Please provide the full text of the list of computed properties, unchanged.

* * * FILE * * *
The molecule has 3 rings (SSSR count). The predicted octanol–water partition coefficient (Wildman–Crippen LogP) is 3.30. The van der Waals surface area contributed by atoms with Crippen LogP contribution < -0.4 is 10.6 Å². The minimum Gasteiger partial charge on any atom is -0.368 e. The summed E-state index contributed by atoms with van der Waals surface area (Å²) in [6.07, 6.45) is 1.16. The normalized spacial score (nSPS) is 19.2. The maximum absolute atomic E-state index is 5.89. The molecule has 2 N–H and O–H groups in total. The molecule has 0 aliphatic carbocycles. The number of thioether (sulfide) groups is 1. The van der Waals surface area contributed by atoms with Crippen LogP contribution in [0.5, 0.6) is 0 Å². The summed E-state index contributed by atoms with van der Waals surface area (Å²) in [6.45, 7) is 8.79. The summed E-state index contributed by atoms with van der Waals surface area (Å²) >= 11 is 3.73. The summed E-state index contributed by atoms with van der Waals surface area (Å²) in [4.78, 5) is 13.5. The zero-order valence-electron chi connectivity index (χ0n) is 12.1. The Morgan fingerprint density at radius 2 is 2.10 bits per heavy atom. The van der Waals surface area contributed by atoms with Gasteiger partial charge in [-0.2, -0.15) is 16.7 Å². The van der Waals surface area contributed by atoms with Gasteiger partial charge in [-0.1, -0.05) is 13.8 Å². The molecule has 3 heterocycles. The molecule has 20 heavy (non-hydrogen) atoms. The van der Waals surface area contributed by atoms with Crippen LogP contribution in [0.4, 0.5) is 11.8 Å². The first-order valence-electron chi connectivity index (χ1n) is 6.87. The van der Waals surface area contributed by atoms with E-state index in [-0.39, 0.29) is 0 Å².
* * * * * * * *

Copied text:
The molecule has 3 rings (SSSR count). The predicted octanol–water partition coefficient (Wildman–Crippen LogP) is 3.30. The van der Waals surface area contributed by atoms with Crippen LogP contribution < -0.4 is 10.6 Å². The minimum Gasteiger partial charge on any atom is -0.368 e. The summed E-state index contributed by atoms with van der Waals surface area (Å²) in [6.07, 6.45) is 1.16. The normalized spacial score (nSPS) is 19.2. The maximum absolute atomic E-state index is 5.89. The molecule has 2 N–H and O–H groups in total. The molecule has 0 aliphatic carbocycles. The number of thioether (sulfide) groups is 1. The van der Waals surface area contributed by atoms with Crippen LogP contribution in [0.5, 0.6) is 0 Å². The summed E-state index contributed by atoms with van der Waals surface area (Å²) in [6.45, 7) is 8.79. The summed E-state index contributed by atoms with van der Waals surface area (Å²) >= 11 is 3.73. The summed E-state index contributed by atoms with van der Waals surface area (Å²) in [4.78, 5) is 13.5. The zero-order valence-electron chi connectivity index (χ0n) is 12.1. The Morgan fingerprint density at radius 2 is 2.10 bits per heavy atom. The van der Waals surface area contributed by atoms with Gasteiger partial charge in [-0.2, -0.15) is 16.7 Å². The van der Waals surface area contributed by atoms with Gasteiger partial charge in [-0.1, -0.05) is 13.8 Å². The molecule has 3 heterocycles. The molecule has 20 heavy (non-hydrogen) atoms. The van der Waals surface area contributed by atoms with Crippen LogP contribution in [0.4, 0.5) is 11.8 Å². The first-order valence-electron chi connectivity index (χ1n) is 6.87. The van der Waals surface area contributed by atoms with E-state index in [-0.39, 0.29) is 0 Å².